Submitted October 15, 2001.
Decided October 30, 2001.
Appeal from the United States District Court for the District of Puerto Rico, Raymond L. Acosta, J.
Israel Roldan Gonzalez, on brief for appellants.
Juan Rafael González-Muñoz, on brief for appellees Mayaguez Consortium-Las Marias and Municipality of Mayaguez, and appellees Rodriguez and Martinez in their official capacities.
Roberto J. Sanchez Ramos, Solicitor General, and Vanessa Lugo Flores and Sylvia Roger-Stefani, Deputy Solicitors General, on brief for appellees Rodriguez and Martinez in their personal capacities.
Hector Serra-Lugo appeals from the dismissal of his civil rights suit, claiming political discrimination and harassment, brought against the municipality of Mayaguez and certain municipal employees. The action was filed on April 14, 2000. The district court issued an order on July 20, 2000 which scheduled the initial scheduling conference and required the filing of a memorandum. That order warned the parties that the failure to comply with the terms of the order could result in the imposition of sanctions, including but not limited to, the dismissal of the complaint. Nonetheless, plaintiff failed to comply with that order in a timely fashion. In addition, plaintiff's counsel was absent from the initial scheduling conference, although he was aware his attendance was required. The trial judge then imposed sanctions on plaintiff's counsel for his failure to appear and file a timely memorandum. However, that did not end the plaintiff's failure to comply with court orders. Plaintiff was late in answering interrogatories, failed to do the deposition work within the time frames set by the court, failed to file a joint status report, and failed to produce documents requested through discovery in a timely fashion.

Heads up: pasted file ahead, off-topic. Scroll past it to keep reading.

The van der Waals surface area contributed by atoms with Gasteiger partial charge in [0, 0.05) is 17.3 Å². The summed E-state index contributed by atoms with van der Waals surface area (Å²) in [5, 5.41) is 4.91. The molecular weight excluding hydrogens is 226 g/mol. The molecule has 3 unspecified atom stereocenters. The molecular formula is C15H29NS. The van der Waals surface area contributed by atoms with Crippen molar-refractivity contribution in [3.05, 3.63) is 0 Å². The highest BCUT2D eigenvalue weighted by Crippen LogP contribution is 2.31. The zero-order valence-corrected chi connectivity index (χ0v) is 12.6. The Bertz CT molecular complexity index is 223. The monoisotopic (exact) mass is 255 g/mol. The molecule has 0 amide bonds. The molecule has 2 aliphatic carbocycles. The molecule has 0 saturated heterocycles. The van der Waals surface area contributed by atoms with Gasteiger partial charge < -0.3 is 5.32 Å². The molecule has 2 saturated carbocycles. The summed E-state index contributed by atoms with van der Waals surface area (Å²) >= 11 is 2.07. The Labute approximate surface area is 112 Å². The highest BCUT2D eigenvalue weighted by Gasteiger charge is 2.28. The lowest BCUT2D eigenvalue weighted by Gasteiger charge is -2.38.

Not surprisingly, the district court dismissed the complaint with prejudice under Fed.R.Civ.P. 37(b)(2)(C) and Local Rule 314.4 of the United States District Court for the District of Puerto Rico.
We review such dismissals for abuse of discretion. National Hockey League v. Metropolitan Hockey Club, Inc., 427 U.S. 639, 642, 96 S.Ct. 2778, 49 L.Ed.2d 747 (1976) (per curiam). While dismissal with prejudice is a drastic sanction, it is one that is available to the district courts. Id. at 643, 96 S.Ct. 2778. Plaintiff says that at most he is guilty of complying with the court's order in "a somewhat relaxed manner" and that a lesser penalty should have sufficed. Plaintiff also argues that because the court earlier accepted his counsel's apology for failure to attend the initial scheduling conference, that failure should be excused. Finally, plaintiff says that the defendants did not specifically request the dismissal of the case.
The district court was well within its discretion in dismissing the case after repeated violations of its orders and after having warned plaintiff of the consequences of non-compliance. The court has its own interest in securing compliance with its orders. Counsel who choose to disregard the orders of the district court place themselves and their clients at risk. There was no abuse of discretion here. The patience of the district court had been exhausted, for good reason.